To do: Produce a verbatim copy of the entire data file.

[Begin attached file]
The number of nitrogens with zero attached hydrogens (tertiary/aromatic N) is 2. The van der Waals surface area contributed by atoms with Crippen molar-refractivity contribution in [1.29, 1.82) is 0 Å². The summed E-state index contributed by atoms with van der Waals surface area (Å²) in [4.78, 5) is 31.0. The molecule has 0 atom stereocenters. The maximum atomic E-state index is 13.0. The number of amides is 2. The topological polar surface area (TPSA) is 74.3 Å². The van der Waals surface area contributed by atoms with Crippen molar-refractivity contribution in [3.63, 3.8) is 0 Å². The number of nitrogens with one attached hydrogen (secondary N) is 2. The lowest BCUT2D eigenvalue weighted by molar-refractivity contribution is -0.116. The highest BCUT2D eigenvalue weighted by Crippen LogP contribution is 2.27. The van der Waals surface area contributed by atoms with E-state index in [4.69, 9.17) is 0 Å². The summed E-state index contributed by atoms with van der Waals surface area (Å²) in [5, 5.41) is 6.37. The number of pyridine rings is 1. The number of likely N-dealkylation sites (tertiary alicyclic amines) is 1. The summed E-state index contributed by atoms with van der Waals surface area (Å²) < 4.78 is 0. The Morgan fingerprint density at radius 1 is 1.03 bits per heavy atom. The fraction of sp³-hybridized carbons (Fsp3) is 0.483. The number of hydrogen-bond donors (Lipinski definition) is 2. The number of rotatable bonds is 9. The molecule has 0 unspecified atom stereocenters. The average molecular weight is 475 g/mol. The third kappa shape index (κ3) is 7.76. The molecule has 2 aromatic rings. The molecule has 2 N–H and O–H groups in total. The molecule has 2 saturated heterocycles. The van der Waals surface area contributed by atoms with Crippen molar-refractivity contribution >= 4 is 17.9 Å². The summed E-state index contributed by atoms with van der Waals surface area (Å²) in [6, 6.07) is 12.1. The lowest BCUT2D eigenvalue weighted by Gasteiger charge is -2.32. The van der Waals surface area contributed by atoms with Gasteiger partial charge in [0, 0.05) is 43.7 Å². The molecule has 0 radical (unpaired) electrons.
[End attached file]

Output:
The number of nitrogens with zero attached hydrogens (tertiary/aromatic N) is 2. The van der Waals surface area contributed by atoms with Crippen molar-refractivity contribution in [1.29, 1.82) is 0 Å². The summed E-state index contributed by atoms with van der Waals surface area (Å²) in [4.78, 5) is 31.0. The molecule has 0 atom stereocenters. The maximum atomic E-state index is 13.0. The number of amides is 2. The topological polar surface area (TPSA) is 74.3 Å². The van der Waals surface area contributed by atoms with Crippen molar-refractivity contribution in [3.63, 3.8) is 0 Å². The number of nitrogens with one attached hydrogen (secondary N) is 2. The lowest BCUT2D eigenvalue weighted by molar-refractivity contribution is -0.116. The highest BCUT2D eigenvalue weighted by Crippen LogP contribution is 2.27. The van der Waals surface area contributed by atoms with E-state index in [4.69, 9.17) is 0 Å². The summed E-state index contributed by atoms with van der Waals surface area (Å²) in [5, 5.41) is 6.37. The number of pyridine rings is 1. The number of likely N-dealkylation sites (tertiary alicyclic amines) is 1. The summed E-state index contributed by atoms with van der Waals surface area (Å²) < 4.78 is 0. The Morgan fingerprint density at radius 1 is 1.03 bits per heavy atom. The fraction of sp³-hybridized carbons (Fsp3) is 0.483. The number of hydrogen-bond donors (Lipinski definition) is 2. The number of rotatable bonds is 9. The molecule has 0 unspecified atom stereocenters. The average molecular weight is 475 g/mol. The third kappa shape index (κ3) is 7.76. The molecule has 2 aromatic rings. The molecule has 2 N–H and O–H groups in total. The molecule has 2 saturated heterocycles. The van der Waals surface area contributed by atoms with Crippen molar-refractivity contribution >= 4 is 17.9 Å². The summed E-state index contributed by atoms with van der Waals surface area (Å²) in [6, 6.07) is 12.1. The lowest BCUT2D eigenvalue weighted by Gasteiger charge is -2.32. The van der Waals surface area contributed by atoms with Gasteiger partial charge in [0, 0.05) is 43.7 Å². The molecule has 0 radical (unpaired) electrons.